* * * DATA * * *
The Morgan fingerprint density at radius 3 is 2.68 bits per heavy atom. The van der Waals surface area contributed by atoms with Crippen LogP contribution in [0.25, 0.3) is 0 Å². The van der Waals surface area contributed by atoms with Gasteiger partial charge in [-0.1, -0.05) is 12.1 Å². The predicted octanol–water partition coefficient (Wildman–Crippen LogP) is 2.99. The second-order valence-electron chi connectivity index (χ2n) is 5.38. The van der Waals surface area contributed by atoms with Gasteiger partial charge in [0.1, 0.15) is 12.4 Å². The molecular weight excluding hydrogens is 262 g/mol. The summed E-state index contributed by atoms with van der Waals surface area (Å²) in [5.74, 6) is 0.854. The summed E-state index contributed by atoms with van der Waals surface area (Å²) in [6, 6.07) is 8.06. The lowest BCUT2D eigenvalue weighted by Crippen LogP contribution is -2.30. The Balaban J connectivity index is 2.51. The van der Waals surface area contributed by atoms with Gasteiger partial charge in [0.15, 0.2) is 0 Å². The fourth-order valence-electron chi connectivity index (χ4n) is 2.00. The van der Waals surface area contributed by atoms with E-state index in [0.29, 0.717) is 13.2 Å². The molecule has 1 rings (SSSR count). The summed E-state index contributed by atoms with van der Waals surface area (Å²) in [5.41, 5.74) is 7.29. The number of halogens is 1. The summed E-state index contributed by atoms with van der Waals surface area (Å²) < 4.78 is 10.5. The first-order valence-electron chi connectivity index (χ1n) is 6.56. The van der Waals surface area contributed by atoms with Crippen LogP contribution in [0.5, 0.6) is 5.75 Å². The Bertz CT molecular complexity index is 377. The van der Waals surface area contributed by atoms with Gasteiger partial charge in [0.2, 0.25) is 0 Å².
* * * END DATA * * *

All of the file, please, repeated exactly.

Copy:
The Morgan fingerprint density at radius 3 is 2.68 bits per heavy atom. The van der Waals surface area contributed by atoms with Crippen LogP contribution in [0.25, 0.3) is 0 Å². The van der Waals surface area contributed by atoms with Gasteiger partial charge in [-0.1, -0.05) is 12.1 Å². The predicted octanol–water partition coefficient (Wildman–Crippen LogP) is 2.99. The second-order valence-electron chi connectivity index (χ2n) is 5.38. The van der Waals surface area contributed by atoms with Gasteiger partial charge in [0.1, 0.15) is 12.4 Å². The molecular weight excluding hydrogens is 262 g/mol. The summed E-state index contributed by atoms with van der Waals surface area (Å²) in [5.74, 6) is 0.854. The summed E-state index contributed by atoms with van der Waals surface area (Å²) in [6, 6.07) is 8.06. The lowest BCUT2D eigenvalue weighted by Crippen LogP contribution is -2.30. The Balaban J connectivity index is 2.51. The van der Waals surface area contributed by atoms with Gasteiger partial charge in [0.15, 0.2) is 0 Å². The fourth-order valence-electron chi connectivity index (χ4n) is 2.00. The van der Waals surface area contributed by atoms with E-state index in [0.29, 0.717) is 13.2 Å². The molecule has 1 rings (SSSR count). The summed E-state index contributed by atoms with van der Waals surface area (Å²) in [5.41, 5.74) is 7.29. The number of halogens is 1. The summed E-state index contributed by atoms with van der Waals surface area (Å²) < 4.78 is 10.5. The first-order valence-electron chi connectivity index (χ1n) is 6.56. The van der Waals surface area contributed by atoms with Crippen LogP contribution in [0.5, 0.6) is 5.75 Å². The Bertz CT molecular complexity index is 377. The van der Waals surface area contributed by atoms with Gasteiger partial charge in [0.2, 0.25) is 0 Å².